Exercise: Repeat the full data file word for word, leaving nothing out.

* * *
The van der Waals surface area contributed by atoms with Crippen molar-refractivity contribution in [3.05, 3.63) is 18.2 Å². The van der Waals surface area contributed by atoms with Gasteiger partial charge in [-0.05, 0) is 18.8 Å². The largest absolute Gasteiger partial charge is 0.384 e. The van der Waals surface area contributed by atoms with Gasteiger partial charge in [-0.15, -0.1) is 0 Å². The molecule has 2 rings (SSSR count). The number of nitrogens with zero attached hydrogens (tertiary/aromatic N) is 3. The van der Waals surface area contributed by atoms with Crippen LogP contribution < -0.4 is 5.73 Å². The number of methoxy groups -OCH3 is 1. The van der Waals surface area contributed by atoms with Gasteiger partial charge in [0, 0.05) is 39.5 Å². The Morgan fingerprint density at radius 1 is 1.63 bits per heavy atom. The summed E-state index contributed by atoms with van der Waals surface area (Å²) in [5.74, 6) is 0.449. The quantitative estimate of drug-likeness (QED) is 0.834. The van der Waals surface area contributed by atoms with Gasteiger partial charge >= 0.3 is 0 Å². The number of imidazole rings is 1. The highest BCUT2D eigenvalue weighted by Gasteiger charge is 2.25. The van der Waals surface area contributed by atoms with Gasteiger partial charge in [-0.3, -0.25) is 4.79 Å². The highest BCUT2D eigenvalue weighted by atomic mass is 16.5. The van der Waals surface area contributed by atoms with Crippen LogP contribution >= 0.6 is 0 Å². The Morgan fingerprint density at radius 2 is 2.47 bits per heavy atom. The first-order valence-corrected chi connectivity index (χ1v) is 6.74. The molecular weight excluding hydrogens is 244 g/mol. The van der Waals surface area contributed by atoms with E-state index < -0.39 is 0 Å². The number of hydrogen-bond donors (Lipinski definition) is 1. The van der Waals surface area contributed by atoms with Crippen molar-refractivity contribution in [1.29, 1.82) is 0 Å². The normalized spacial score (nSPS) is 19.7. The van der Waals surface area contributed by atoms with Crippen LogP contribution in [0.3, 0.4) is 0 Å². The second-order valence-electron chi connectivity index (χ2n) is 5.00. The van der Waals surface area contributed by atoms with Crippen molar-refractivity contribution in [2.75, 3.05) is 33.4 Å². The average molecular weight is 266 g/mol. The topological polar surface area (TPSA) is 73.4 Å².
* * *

The van der Waals surface area contributed by atoms with Crippen molar-refractivity contribution in [3.05, 3.63) is 18.2 Å². The van der Waals surface area contributed by atoms with Gasteiger partial charge in [-0.05, 0) is 18.8 Å². The largest absolute Gasteiger partial charge is 0.384 e. The van der Waals surface area contributed by atoms with Gasteiger partial charge in [-0.15, -0.1) is 0 Å². The molecule has 2 rings (SSSR count). The number of nitrogens with zero attached hydrogens (tertiary/aromatic N) is 3. The van der Waals surface area contributed by atoms with Crippen LogP contribution < -0.4 is 5.73 Å². The number of methoxy groups -OCH3 is 1. The van der Waals surface area contributed by atoms with Gasteiger partial charge in [0, 0.05) is 39.5 Å². The Morgan fingerprint density at radius 1 is 1.63 bits per heavy atom. The summed E-state index contributed by atoms with van der Waals surface area (Å²) in [5.74, 6) is 0.449. The quantitative estimate of drug-likeness (QED) is 0.834. The van der Waals surface area contributed by atoms with Gasteiger partial charge >= 0.3 is 0 Å². The number of imidazole rings is 1. The highest BCUT2D eigenvalue weighted by Gasteiger charge is 2.25. The van der Waals surface area contributed by atoms with Gasteiger partial charge in [-0.3, -0.25) is 4.79 Å². The highest BCUT2D eigenvalue weighted by atomic mass is 16.5. The van der Waals surface area contributed by atoms with Crippen LogP contribution >= 0.6 is 0 Å². The Morgan fingerprint density at radius 2 is 2.47 bits per heavy atom. The first-order valence-corrected chi connectivity index (χ1v) is 6.74. The molecular weight excluding hydrogens is 244 g/mol. The van der Waals surface area contributed by atoms with E-state index < -0.39 is 0 Å². The number of hydrogen-bond donors (Lipinski definition) is 1. The van der Waals surface area contributed by atoms with Crippen molar-refractivity contribution in [1.29, 1.82) is 0 Å². The normalized spacial score (nSPS) is 19.7. The van der Waals surface area contributed by atoms with Crippen LogP contribution in [0.3, 0.4) is 0 Å². The second-order valence-electron chi connectivity index (χ2n) is 5.00. The van der Waals surface area contributed by atoms with Crippen molar-refractivity contribution in [2.75, 3.05) is 33.4 Å². The average molecular weight is 266 g/mol. The topological polar surface area (TPSA) is 73.4 Å².